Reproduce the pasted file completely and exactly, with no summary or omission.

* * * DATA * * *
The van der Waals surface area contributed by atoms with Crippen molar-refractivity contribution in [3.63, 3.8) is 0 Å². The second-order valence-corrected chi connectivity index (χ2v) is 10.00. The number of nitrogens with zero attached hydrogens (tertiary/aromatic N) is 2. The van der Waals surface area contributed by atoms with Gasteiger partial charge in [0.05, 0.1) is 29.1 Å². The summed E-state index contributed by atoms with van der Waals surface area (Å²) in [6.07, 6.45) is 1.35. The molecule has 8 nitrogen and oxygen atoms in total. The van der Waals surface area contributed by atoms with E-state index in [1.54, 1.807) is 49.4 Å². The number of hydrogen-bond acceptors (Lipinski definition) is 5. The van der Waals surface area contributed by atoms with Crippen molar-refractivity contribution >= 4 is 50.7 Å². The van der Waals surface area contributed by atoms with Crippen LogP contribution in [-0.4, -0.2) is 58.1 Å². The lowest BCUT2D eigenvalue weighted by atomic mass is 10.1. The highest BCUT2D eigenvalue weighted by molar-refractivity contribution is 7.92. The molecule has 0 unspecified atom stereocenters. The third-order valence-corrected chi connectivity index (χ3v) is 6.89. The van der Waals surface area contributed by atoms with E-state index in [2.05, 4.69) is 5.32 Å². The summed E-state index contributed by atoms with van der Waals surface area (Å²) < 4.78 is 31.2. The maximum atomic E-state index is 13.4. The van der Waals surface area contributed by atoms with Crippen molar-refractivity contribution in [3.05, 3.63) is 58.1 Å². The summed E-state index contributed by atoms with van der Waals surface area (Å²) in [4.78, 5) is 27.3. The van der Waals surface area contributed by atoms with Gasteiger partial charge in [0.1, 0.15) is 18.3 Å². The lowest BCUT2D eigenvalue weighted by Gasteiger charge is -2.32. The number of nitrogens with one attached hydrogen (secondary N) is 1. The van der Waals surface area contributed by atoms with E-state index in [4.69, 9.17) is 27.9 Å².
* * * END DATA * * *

The van der Waals surface area contributed by atoms with Crippen molar-refractivity contribution in [3.63, 3.8) is 0 Å². The second-order valence-corrected chi connectivity index (χ2v) is 10.00. The number of nitrogens with zero attached hydrogens (tertiary/aromatic N) is 2. The van der Waals surface area contributed by atoms with Gasteiger partial charge in [0.05, 0.1) is 29.1 Å². The summed E-state index contributed by atoms with van der Waals surface area (Å²) in [6.07, 6.45) is 1.35. The molecule has 8 nitrogen and oxygen atoms in total. The van der Waals surface area contributed by atoms with E-state index in [1.54, 1.807) is 49.4 Å². The number of hydrogen-bond acceptors (Lipinski definition) is 5. The van der Waals surface area contributed by atoms with Crippen molar-refractivity contribution >= 4 is 50.7 Å². The van der Waals surface area contributed by atoms with Crippen LogP contribution in [-0.4, -0.2) is 58.1 Å². The lowest BCUT2D eigenvalue weighted by atomic mass is 10.1. The highest BCUT2D eigenvalue weighted by molar-refractivity contribution is 7.92. The molecule has 0 unspecified atom stereocenters. The third-order valence-corrected chi connectivity index (χ3v) is 6.89. The van der Waals surface area contributed by atoms with E-state index in [2.05, 4.69) is 5.32 Å². The summed E-state index contributed by atoms with van der Waals surface area (Å²) < 4.78 is 31.2. The maximum atomic E-state index is 13.4. The van der Waals surface area contributed by atoms with Crippen molar-refractivity contribution in [3.05, 3.63) is 58.1 Å². The summed E-state index contributed by atoms with van der Waals surface area (Å²) in [4.78, 5) is 27.3. The van der Waals surface area contributed by atoms with Gasteiger partial charge in [0.1, 0.15) is 18.3 Å². The lowest BCUT2D eigenvalue weighted by Gasteiger charge is -2.32. The number of nitrogens with one attached hydrogen (secondary N) is 1. The van der Waals surface area contributed by atoms with E-state index in [4.69, 9.17) is 27.9 Å².